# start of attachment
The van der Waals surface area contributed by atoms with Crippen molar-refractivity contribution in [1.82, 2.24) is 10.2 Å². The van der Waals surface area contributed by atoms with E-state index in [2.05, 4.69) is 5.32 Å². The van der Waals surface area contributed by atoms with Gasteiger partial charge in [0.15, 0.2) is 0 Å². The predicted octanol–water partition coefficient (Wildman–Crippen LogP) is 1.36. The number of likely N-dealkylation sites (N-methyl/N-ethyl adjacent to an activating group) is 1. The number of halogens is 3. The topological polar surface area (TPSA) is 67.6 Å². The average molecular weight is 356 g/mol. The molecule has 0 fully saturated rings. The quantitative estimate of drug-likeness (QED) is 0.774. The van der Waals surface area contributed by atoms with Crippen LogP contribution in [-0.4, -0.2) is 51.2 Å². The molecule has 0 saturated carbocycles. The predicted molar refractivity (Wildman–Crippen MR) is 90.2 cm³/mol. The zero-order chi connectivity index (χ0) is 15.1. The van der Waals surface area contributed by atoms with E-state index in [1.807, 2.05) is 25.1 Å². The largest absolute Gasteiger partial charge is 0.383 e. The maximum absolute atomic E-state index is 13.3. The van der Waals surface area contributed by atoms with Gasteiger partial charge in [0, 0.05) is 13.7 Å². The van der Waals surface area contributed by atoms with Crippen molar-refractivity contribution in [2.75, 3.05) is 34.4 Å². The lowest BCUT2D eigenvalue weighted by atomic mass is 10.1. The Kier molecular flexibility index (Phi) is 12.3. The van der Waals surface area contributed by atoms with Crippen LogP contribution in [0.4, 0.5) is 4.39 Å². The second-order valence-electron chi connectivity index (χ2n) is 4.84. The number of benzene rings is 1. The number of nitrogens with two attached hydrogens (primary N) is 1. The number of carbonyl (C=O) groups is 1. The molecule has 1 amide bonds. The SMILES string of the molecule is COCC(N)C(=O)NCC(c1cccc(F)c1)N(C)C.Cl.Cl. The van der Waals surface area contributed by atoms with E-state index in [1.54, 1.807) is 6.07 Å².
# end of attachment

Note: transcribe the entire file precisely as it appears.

The van der Waals surface area contributed by atoms with Crippen molar-refractivity contribution in [1.82, 2.24) is 10.2 Å². The van der Waals surface area contributed by atoms with E-state index in [2.05, 4.69) is 5.32 Å². The van der Waals surface area contributed by atoms with Gasteiger partial charge in [0.15, 0.2) is 0 Å². The predicted octanol–water partition coefficient (Wildman–Crippen LogP) is 1.36. The number of likely N-dealkylation sites (N-methyl/N-ethyl adjacent to an activating group) is 1. The number of halogens is 3. The topological polar surface area (TPSA) is 67.6 Å². The average molecular weight is 356 g/mol. The molecule has 0 fully saturated rings. The quantitative estimate of drug-likeness (QED) is 0.774. The van der Waals surface area contributed by atoms with Crippen LogP contribution in [-0.4, -0.2) is 51.2 Å². The molecule has 0 saturated carbocycles. The predicted molar refractivity (Wildman–Crippen MR) is 90.2 cm³/mol. The zero-order chi connectivity index (χ0) is 15.1. The van der Waals surface area contributed by atoms with E-state index in [1.807, 2.05) is 25.1 Å². The largest absolute Gasteiger partial charge is 0.383 e. The maximum absolute atomic E-state index is 13.3. The van der Waals surface area contributed by atoms with Gasteiger partial charge in [0, 0.05) is 13.7 Å². The van der Waals surface area contributed by atoms with Crippen molar-refractivity contribution in [2.75, 3.05) is 34.4 Å². The lowest BCUT2D eigenvalue weighted by atomic mass is 10.1. The Kier molecular flexibility index (Phi) is 12.3. The van der Waals surface area contributed by atoms with Crippen LogP contribution in [0.4, 0.5) is 4.39 Å². The second-order valence-electron chi connectivity index (χ2n) is 4.84. The number of benzene rings is 1. The number of nitrogens with two attached hydrogens (primary N) is 1. The number of carbonyl (C=O) groups is 1. The molecule has 1 amide bonds. The SMILES string of the molecule is COCC(N)C(=O)NCC(c1cccc(F)c1)N(C)C.Cl.Cl. The van der Waals surface area contributed by atoms with E-state index in [1.54, 1.807) is 6.07 Å².